Best Ways to Get Around the Windy City for Your House Hunt

May 10, 2014

Chicago Navigation AppsWhen you’re looking for a new home in Chicago and you’re not quite sure if it’s on the left or right side of the road, or if you’re even in the right area, it used to be that you would either pull out a map or – gasp – ask for directions. Nowadays, though, your smartphone can provide you with directions to where ever you’re headed in your house hunt.

That said, not all tools for finding your next home are created equal and not all are practical for getting around. Here are the findings for some of the ones we downloaded from the app store (tests were done on an Apple iPhone 5S on AT&T networks) to test getting around:

  • Google Maps – Must have, especially if you believe in the power of the almighty Google. With everything from remembering where you have been to previous searches to traffic and nearby search, Google Maps became our top pick, especially if you have integrated your lifestyle into the Google suite of products (contacts, maps, mail, calendar, and even Google Plus) for being able to have everything at your fingertips. The down side is that you have to sign in to get the most information, current traffic results are sometimes sketchy and it has trouble finding new construction at times. The best way to get around that is to put in a cross-street address instead of the model home location in a new community. Google Maps is free.
  • Waze – Very good for everyone, as it requires no login or prior signup to get the most out of it. Waze, which has been acquired by Google but remains its own app, is amazing at keeping track of traffic and alerting you to when you need to reroute to save time. Where Waze falls short is twofold: one, it’s not the friendliest user interface and might take a while to get used to; two, sometimes addresses can be fiddly and require more messing with than you might be able to spare if you are changing an address on the go. Waze is free and features ads which appear when you are stopped.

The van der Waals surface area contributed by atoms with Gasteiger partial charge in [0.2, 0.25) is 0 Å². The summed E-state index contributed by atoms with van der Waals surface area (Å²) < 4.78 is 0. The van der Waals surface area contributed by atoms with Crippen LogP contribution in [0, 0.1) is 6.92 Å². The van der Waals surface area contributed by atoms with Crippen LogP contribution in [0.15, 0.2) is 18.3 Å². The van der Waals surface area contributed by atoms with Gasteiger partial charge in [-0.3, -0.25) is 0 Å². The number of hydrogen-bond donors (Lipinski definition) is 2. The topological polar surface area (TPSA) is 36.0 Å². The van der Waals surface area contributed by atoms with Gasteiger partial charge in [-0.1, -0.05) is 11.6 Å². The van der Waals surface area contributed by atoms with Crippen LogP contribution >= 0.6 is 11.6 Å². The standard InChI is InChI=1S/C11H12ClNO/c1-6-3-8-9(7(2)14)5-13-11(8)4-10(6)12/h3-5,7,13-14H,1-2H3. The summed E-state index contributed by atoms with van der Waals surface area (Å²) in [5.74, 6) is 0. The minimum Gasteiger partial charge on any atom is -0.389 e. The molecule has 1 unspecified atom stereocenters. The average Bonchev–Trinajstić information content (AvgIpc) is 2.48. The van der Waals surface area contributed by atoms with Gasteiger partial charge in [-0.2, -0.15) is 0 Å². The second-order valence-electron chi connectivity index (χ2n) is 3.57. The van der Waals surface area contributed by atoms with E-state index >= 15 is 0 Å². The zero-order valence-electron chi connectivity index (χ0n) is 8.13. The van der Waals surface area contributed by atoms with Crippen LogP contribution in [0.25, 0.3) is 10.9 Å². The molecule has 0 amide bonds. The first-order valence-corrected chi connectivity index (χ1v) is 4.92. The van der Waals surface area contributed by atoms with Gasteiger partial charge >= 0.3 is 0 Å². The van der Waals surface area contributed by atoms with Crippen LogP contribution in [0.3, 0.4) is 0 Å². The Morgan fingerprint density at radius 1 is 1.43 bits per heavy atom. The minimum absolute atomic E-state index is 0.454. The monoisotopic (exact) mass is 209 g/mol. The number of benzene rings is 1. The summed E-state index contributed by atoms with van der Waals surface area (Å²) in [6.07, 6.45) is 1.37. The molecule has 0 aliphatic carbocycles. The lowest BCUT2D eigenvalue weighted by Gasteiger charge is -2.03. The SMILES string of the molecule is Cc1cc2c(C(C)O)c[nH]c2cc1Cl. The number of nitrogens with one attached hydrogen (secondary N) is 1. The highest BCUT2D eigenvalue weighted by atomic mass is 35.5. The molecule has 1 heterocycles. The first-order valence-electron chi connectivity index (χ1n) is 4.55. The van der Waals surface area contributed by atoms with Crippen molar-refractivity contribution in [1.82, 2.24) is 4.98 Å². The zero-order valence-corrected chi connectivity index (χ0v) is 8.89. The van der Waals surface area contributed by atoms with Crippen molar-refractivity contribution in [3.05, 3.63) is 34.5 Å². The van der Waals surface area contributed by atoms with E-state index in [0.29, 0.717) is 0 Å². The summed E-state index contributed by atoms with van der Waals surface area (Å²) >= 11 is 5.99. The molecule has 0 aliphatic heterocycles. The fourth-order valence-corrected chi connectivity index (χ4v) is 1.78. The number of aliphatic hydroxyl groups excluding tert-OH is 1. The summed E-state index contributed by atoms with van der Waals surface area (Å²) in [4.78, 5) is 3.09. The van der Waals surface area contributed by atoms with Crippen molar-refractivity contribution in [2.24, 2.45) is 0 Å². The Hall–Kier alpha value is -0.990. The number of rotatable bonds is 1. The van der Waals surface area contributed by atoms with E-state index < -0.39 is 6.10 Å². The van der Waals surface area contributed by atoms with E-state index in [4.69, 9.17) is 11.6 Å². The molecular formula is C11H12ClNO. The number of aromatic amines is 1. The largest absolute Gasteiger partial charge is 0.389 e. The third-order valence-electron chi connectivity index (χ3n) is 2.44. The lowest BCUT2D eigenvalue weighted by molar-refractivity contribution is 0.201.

• Road Ninja – We’d previously seen billboards for this one and presumed it would teach us to be traffic shin-obi, but instead it’s a little different from Apple Maps, Google Maps or Waze. This is because Road Ninja works like an advance scout to show you what is nearby, generally if you’re on an interstate. Like those signs that come up near an exit to tell you what your roadside stop options are, Road Ninja provides you with all manner of information on what is ahead, from where to eat to gas stations (with prices) and more. The good is that it puts all of this at your fingertips and provides phone number, directions and more. The bad is that it’s all about attractions, so it won’t help you find the home you’re looking for and will only show you what is ahead. Road Ninja is free.
  • Apple Maps – The default map app for the iPhone has gotten better with iOS 7, but we found that it still isn’t great. There are rumors that it’s going to get even better with iOS 8, but until then it’s better to use something else. Apple Maps is free and included on iOS automatically (and you can’t delete it).

Remember that GPS and location services-enabled features use up more data and battery power, so be ready to charge your phone in case you decide to use them when you are getting around.

About The Author

Read All Stories By Mitch Levinson

Mitch Levinson is the author of “Internet Marketing: The Key to Increased New Home Sales” published by BuilderBooks. He is an Internet marketing expert with expertise in search engine optimization, website development, email marketing, social media and CRM consulting services. He is known for creating effective programs that can be tracked through analytics to prove effectiveness and ROI. Mitch is founder and president of MLC New Home Marketing and MLC FlatFee Realty, as well as managing partner of mRELEVANCE, LLC, a Marketing, Communication, Interactive agency with offices in Chicago and Atlanta. He currently leads the Chicago team. A Multi-Million Dollar Sales Producer who earned an MBA in Computer Information Systems and eCommerce, he brings a unique perspective and experience to the field of real estate communications. Mitch combines the two interests in order to help home builders and developers gain a competitive advantage through the Internet and technology. When he isn’t behind a computer, he enjoys participating in sports and coaching his kids’ teams. Mitch resides in Arlington Heights, Ill., a northwest suburb of Chicago, with his family, which includes two rambunctious labs. Visit my Google+ profile.

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